“When he was diagnosed with leukaemia, at 13, I didn’t really know much about it. But when I visited him in hospital during his chemotherapy, I realised how hard it was for him. I would go to see him three or four times a week, not just because of the boredom he had to deal with, but also because he was a really good person to be around.

“He had leukaemia about 18 months, and then sadly passed away at 15. The Toma Fund was started when he was first battling with it, because he wanted to help people. His mam carried that through and it has done some unbelievable work. When she rang me and asked if I’d like to become an ambassador, I was pleased to say yes.

“I’ve been in Cumbria now for five years playing for Carlisle, so when they asked if I would come and see Corey, give him the laptop and see how he was, it was my pleasure. I know how lonely and scary and difficult it is for someone of a young age to go through what he has been through, and how you need all the support you can get. It’s something that’s close to me.”

Andrea, who also lost her two-year-old niece, Sophie Atay, to cancer, describes the charity as her cause, the thing that drives her on, that enables her to use her profound grief in a positive way. To date it has raised £700,000 to help families like Corey’s. For some time yesterday she spoke to Lesley; two mums comparing notes on the cruelty and challenges posed by the diseases their sons had and have to face.

Amid this priceless motherly solidarity, Gillespie’s input was appreciated. “Mark would always come and visit Jordan, just do the normal things young lads would do, play on the X-Box and that sort of thing,” said Andrea who lives just around the corner from Gillespie in Newcastle. “It used to take Jordan away from the situation he was in, because it meant he was back with his mates.

“Mark really supported Jordan through a difficult time. I will always be grateful for that and Jordan was, without a doubt.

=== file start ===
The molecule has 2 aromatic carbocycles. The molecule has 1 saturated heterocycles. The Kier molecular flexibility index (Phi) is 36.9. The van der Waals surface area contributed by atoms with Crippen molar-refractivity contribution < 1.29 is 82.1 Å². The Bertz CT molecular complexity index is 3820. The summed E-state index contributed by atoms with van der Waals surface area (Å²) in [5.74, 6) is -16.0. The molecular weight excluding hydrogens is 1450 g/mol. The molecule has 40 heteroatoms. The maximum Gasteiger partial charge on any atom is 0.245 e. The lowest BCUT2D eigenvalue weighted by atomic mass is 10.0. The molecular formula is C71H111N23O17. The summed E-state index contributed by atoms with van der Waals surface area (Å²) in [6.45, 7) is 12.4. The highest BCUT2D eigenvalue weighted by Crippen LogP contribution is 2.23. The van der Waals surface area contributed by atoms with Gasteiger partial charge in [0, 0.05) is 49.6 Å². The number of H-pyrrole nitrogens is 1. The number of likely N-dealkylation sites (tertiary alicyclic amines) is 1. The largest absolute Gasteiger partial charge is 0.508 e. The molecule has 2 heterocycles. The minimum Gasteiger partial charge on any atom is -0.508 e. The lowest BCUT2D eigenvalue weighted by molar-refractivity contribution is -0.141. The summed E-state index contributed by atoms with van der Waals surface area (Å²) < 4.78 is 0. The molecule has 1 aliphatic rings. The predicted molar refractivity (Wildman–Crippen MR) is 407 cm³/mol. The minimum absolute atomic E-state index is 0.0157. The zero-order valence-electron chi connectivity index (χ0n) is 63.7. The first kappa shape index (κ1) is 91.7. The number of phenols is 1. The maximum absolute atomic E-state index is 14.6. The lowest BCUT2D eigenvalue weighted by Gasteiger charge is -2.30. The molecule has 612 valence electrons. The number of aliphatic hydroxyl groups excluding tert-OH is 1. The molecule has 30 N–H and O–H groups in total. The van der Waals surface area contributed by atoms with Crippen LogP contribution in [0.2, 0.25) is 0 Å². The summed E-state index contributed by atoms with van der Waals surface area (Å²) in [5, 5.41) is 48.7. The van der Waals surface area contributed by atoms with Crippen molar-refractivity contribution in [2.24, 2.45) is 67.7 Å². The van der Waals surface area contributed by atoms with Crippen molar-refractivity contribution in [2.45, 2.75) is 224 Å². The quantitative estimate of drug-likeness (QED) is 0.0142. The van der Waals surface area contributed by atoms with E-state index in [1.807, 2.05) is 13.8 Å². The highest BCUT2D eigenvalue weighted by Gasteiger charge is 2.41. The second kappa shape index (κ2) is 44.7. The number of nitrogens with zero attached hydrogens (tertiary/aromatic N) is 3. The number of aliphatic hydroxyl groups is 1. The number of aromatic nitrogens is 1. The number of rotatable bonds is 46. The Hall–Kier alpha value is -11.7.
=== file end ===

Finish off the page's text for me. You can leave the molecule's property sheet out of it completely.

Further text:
“I was reluctant to ask if he could get involved in this way, because sometimes it’s not always possible, but Mark sorted it out with his club no problem. He’s a lovely, down-to-earth lad, Jordan’s mate, has always been like that and don’t think he will ever change.”

The various trials of Corey’s illness are known to Gillespie. The regular journeys to the RVI, the wearing of an uncomfortable mask so the radiotherapy could reach his neck (“Hannibal Lecter”, quips Lesley), the need to limit visitors to his home after treatment to keep the risk of infections low. A hundred more things a bright young man should not have to endure.

Things Jordan Thompson endured, which Carlisle’s highly-rated goalie is reminded of often as he follows the exciting professional path his good mate had once been on.

“There are different songs I hear that remind me of him,” Gillespie added. “Whenever I go and see people playing football at a young age, that’s when I really remember him. To be honest, I did so much with him that every corner I turn, if I’m watching football, watching cricket, or whatever, I’m reminded of him.

“A lot of the time football is a high-pressure industry, but even last season at times I’ve thought about Jordan and what he went through. It puts everything into perspective. There are a lot more serious issues going on. The most important things are family and the people around you.”

Never a better or truer word. And worth remembering, should you be told today that a 71-year-old man leaving his position is the most serious matter around.

*For more information on Toma Fund visit